If you want green onions to have a milder flavor, you can feeze them, or cook them a little before using. Cooking them more than a little dilutes the flavor a lot (although this may depend on the variety; I think He Shi Ko may retain more flavor when cooked than Crimson Forest). Green onions, in my experience, produce a strong, pleasant smell when you first start to cook them. I'm not sure if chives do that (I usually cook them in sauces), but chives can retain some flavor when fully cooked, if you use enough of them (that's my experience; fully cooked Crimson Forest green onions don't have much flavor, in my experience). In my limited experience, green onions are better partially cooked, cooked not for very long, or raw. Chives are great raw, too. These are my opinions, which may change as I try new varieties (I just planted a bunch; so, ask me in a couple years if I don't update this). I recommend experimenting. It's pretty fun and easy to experiment with these, IMO.
There are multiple varieties of chives, too (e.g. Nelly, ProEasy, and the standard type)—I don't know if they all taste exactly the same; I've only tried regular chives when it comes to that species.
Garlic chives, which taste like garlic (and I really like them), also exist, but they're a different species (Allium tuberosum). They're a lot like regular chives, other than the taste and how they flower more intensely (and are probably more invasive).
Chives produce a lot of flowers, which are also edible. Green onions will produce taller scapes, and probably one flower per plant. People eat flowers of chives, sometimes, but they're a lot hotter than the leaves. You could cook with them if you don't mind the look of the petals in your dish.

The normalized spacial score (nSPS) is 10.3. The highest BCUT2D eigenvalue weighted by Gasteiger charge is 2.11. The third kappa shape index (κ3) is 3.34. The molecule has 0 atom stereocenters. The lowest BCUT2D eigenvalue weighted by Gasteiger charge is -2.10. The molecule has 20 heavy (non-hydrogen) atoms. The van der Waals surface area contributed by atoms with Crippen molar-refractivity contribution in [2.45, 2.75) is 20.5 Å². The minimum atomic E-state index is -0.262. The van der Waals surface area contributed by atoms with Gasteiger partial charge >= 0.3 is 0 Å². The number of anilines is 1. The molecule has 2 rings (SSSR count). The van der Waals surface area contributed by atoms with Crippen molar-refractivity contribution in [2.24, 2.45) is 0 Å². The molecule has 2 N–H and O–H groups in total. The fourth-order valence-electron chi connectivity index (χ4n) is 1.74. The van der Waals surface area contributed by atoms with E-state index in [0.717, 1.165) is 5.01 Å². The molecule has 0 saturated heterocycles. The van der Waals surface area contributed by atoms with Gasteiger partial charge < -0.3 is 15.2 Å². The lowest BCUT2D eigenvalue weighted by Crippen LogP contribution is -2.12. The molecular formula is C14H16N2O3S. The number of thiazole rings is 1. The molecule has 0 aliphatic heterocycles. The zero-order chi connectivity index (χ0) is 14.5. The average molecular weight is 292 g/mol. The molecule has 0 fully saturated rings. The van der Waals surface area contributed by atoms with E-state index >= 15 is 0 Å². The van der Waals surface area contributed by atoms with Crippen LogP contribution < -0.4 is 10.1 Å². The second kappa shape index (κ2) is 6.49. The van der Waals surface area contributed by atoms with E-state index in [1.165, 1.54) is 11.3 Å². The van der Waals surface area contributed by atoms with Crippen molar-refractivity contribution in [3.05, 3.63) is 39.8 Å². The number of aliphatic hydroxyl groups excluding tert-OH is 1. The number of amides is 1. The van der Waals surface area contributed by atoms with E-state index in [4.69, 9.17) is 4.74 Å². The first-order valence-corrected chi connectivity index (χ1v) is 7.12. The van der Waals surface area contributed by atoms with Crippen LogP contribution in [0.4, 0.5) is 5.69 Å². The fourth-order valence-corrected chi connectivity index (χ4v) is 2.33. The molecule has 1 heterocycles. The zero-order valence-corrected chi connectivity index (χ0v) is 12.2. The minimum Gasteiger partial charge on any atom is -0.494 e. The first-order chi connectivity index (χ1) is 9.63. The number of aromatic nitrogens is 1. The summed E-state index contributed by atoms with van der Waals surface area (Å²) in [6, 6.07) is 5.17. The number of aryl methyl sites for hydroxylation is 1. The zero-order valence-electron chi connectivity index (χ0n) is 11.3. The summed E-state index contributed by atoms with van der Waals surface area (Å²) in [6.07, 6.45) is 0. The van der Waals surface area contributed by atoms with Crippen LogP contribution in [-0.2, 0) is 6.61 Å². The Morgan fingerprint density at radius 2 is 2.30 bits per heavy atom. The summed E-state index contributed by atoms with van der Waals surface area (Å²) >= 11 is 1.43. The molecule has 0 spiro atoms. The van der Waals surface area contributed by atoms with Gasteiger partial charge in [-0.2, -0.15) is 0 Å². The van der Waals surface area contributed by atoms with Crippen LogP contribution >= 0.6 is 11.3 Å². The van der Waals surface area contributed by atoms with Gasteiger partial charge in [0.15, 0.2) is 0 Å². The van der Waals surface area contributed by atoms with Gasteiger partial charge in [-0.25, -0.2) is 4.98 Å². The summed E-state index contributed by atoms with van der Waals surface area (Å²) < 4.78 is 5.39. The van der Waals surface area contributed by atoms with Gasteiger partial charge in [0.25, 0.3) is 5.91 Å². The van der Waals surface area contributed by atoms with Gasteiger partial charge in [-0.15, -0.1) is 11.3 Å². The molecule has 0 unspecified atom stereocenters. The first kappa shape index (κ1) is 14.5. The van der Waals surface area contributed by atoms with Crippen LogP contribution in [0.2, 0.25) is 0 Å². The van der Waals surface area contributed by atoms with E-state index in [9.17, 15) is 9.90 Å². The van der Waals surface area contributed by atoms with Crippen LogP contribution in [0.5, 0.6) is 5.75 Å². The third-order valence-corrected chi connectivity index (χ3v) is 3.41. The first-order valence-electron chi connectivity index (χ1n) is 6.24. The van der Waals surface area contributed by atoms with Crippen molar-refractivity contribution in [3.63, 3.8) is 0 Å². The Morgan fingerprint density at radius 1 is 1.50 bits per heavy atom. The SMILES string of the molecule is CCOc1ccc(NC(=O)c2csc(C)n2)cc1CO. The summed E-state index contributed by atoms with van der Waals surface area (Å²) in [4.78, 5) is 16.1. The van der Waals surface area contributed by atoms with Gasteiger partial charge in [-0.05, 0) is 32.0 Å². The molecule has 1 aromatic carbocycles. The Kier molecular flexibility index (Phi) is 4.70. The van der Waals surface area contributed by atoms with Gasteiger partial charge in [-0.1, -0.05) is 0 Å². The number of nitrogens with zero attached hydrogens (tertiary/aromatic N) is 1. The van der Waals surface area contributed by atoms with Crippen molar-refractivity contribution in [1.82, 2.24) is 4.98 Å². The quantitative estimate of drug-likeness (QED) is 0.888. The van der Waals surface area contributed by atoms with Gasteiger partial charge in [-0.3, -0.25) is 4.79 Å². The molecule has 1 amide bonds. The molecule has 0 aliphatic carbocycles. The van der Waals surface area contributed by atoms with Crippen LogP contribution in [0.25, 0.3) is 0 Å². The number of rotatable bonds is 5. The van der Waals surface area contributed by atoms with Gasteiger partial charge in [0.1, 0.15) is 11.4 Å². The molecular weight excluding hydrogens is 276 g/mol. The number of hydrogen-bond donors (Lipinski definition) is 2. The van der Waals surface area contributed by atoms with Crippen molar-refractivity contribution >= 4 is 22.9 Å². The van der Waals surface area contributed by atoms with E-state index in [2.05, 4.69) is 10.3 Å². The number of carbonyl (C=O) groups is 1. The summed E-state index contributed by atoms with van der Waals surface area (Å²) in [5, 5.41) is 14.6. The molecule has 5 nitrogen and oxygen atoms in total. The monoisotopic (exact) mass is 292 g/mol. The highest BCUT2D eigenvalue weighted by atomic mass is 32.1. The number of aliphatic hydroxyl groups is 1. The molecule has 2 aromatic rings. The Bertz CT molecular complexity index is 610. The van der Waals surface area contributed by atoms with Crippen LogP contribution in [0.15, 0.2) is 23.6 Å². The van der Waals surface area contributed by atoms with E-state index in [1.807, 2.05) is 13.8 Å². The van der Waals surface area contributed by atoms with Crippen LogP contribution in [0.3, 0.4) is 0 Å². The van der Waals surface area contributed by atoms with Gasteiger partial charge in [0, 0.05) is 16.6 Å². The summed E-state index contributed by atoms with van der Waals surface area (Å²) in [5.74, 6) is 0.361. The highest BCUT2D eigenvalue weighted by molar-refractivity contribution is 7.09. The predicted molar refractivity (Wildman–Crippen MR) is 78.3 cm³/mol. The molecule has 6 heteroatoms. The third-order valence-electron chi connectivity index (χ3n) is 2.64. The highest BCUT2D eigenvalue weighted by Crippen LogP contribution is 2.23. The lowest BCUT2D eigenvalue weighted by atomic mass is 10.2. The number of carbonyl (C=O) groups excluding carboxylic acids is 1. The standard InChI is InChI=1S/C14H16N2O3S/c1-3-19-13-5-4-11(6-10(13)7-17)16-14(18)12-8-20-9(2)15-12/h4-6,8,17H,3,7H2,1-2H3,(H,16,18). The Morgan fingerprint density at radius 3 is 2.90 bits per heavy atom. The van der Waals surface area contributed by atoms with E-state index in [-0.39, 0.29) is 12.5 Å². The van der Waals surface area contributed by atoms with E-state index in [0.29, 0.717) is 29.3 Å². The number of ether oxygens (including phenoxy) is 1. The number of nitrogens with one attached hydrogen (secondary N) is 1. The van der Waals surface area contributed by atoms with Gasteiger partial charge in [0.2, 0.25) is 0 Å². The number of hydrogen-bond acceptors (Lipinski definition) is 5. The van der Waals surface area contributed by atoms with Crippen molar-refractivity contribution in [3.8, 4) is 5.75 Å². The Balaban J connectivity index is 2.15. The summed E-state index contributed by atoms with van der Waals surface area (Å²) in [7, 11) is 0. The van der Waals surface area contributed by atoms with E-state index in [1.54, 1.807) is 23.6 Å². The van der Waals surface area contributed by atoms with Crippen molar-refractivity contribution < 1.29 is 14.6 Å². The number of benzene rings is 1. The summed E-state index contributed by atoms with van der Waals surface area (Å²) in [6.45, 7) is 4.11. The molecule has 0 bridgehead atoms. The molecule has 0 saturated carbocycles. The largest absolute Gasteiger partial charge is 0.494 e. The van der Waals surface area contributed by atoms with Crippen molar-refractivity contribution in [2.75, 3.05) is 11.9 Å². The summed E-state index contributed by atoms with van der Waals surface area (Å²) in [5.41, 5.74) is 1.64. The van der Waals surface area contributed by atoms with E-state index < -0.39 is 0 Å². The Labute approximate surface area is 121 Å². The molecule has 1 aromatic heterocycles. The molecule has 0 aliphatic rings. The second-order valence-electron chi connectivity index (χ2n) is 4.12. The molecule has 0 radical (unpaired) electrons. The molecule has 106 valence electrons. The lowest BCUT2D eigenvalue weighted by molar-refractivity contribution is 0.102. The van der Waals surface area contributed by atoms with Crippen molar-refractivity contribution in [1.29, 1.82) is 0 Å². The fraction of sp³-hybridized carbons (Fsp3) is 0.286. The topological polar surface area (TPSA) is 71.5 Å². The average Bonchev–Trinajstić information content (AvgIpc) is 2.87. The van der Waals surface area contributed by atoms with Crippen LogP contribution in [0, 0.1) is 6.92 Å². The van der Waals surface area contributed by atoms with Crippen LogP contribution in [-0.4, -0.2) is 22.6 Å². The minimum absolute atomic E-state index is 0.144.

In short, both chives and green onions have onion tastes (but there are different kinds of onion tastes). Chives are more decorative. Green onions seem to me to provide more flavor, except when fully cooked (at least for Crimson Forest; some are designed for cooking and probably retain more flavor). All of them are great, and I think if you use them interchangeably, it won't harm the flavor in many recipes—although it may taste different, and may look different.
Whether they're interchangeable depends a lot on what you're doing, and how picky you are. It's kind of like the difference between the red, white, and gold potatoes they have in the grocery store. They can be used similarly, but they look and taste different.
Chives and green onions are different plants, with different flavors. They are both interesting. But they are different. I prefer chives and remember having chive sandwiches, when growing up, spreading butter on a piece of bread and the sprinkling thoroughly with chives. It was wonderful and relied entirely on the special flavor of chives.
Furthermore, chives vary somewhat. The chives typically grown in the East and Midwest are darker and somewhat more distinct in flavor. The chives available in California are very mild and much closer to a weak green onion in flavor. It is not clear whether that is origin related or simply the flavor that the buyers for the supermarkets are pursuing. They can be interchanged, but the flavor is NOT really the same.